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La MaMa founder Ellen Stewart dies at 91

Ellen Stewart, one of the great visionaries of off-off-Broadway and founder of La MaMa Experimental Theater Club on East Fourth Street, died yesterday after what co-artistic director Mia Yoo described as an extended illness. She was 91.

Stewart, who began her career as one of the few African-American fashion designers, provided a creative home for artists as diverse as Sam Shepard, Lanford Wilson, Harvey Fierstein, Andre Serban, Tom O'Horgan and Blue Man Group. She was a pioneer of multiculturalism and performance art before we had names to describe them, and introduced New York to countless major avant-garde directors.

"As anyone with any knowledge of the theater knows, she changed the world," Fierstein said. "I began my career at Ellen's theater in 1971. She always treated me like family. And she was always like a mother to me. I am heartbroken by the loss."

A striking, statuesque woman with flowing hair and flamboyant taste in clothes, Stewart was legendary for the welcoming speech she gave before every performance for almost 50 years. After summoning audiences with what looked like a cowbell, she would say: "We are dedicated to the playwrights and all aspects of the theater." And she meant all.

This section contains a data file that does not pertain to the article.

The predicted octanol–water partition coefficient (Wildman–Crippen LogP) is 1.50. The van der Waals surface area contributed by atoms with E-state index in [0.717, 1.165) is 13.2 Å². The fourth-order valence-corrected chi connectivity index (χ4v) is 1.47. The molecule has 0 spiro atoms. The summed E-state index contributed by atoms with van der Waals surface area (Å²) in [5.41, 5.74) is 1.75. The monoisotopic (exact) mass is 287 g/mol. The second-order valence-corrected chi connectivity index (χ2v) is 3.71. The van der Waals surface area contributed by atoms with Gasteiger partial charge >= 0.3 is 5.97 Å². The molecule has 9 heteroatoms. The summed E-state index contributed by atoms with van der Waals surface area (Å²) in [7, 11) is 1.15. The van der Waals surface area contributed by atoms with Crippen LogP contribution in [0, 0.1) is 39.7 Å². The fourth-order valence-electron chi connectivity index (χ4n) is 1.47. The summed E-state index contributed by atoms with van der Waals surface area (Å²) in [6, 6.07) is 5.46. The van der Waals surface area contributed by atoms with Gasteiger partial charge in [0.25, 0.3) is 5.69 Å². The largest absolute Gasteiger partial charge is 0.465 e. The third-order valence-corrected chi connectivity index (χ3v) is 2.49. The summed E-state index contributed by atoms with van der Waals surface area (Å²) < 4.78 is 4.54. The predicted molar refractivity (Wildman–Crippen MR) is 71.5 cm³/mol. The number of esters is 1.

She began her first theater in 1961 in a tiny basement on East Ninth Street, years before the area became identified as the artistic center called the East Village. When her theaters kept getting raided by the police for lack of a license, she would simply move to another, larger one.

In 1969, she settled into the current space and, five years later, expanded down the street to The Annex. In November 2009, for her 90th birthday, it was renamed the Ellen Stewart Theater.

Little is known about Stewart's early life. She was born in Alexandria, La., and worked as a riveter in a Chicago defense plant during World War II. When she moved to New York in 1950, she supported herself as an elevator operator at Saks Fifth Avenue. When the clothes she wore caught the attention of store managers, she was made a designer.

She was awarded a MacArthur "genius" grant in 1985 and, in 1993, became the first off-off-Broadway producer to be inducted into the Broadway Theatre Hall of Fame. As she liked to say, she did it all because, "I just wanted to help artists put on a show."

A funeral Mass will be celebrated at 10 a.m. Monday at St. Patrick's Cathedral on Fifth Avenue. In lieu of flowers, donations to La MaMa ETC can be sent to 74A E. Fourth St. or at lamama.org.

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